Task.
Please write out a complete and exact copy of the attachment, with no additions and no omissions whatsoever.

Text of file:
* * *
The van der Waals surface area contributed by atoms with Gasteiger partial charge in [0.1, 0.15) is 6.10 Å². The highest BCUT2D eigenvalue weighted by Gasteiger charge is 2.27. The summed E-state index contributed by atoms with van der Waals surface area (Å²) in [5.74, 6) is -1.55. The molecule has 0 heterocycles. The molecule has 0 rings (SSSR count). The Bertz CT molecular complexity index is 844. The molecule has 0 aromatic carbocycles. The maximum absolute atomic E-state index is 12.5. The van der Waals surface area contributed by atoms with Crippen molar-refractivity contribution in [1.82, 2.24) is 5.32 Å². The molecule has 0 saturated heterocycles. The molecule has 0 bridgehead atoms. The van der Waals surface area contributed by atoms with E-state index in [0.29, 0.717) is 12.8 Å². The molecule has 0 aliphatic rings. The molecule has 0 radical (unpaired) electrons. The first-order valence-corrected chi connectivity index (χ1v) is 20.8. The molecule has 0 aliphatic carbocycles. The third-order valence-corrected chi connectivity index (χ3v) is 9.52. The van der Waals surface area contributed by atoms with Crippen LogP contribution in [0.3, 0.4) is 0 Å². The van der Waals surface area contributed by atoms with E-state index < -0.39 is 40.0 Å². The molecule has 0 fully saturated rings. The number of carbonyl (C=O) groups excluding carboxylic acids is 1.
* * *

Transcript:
The van der Waals surface area contributed by atoms with Gasteiger partial charge in [0.1, 0.15) is 6.10 Å². The highest BCUT2D eigenvalue weighted by Gasteiger charge is 2.27. The summed E-state index contributed by atoms with van der Waals surface area (Å²) in [5.74, 6) is -1.55. The molecule has 0 heterocycles. The molecule has 0 rings (SSSR count). The Bertz CT molecular complexity index is 844. The molecule has 0 aromatic carbocycles. The maximum absolute atomic E-state index is 12.5. The van der Waals surface area contributed by atoms with Crippen molar-refractivity contribution in [1.82, 2.24) is 5.32 Å². The molecule has 0 saturated heterocycles. The molecule has 0 bridgehead atoms. The van der Waals surface area contributed by atoms with E-state index in [0.29, 0.717) is 12.8 Å². The molecule has 0 aliphatic rings. The molecule has 0 radical (unpaired) electrons. The first-order valence-corrected chi connectivity index (χ1v) is 20.8. The molecule has 0 aliphatic carbocycles. The third-order valence-corrected chi connectivity index (χ3v) is 9.52. The van der Waals surface area contributed by atoms with Crippen LogP contribution in [0.3, 0.4) is 0 Å². The van der Waals surface area contributed by atoms with E-state index < -0.39 is 40.0 Å². The molecule has 0 fully saturated rings. The number of carbonyl (C=O) groups excluding carboxylic acids is 1.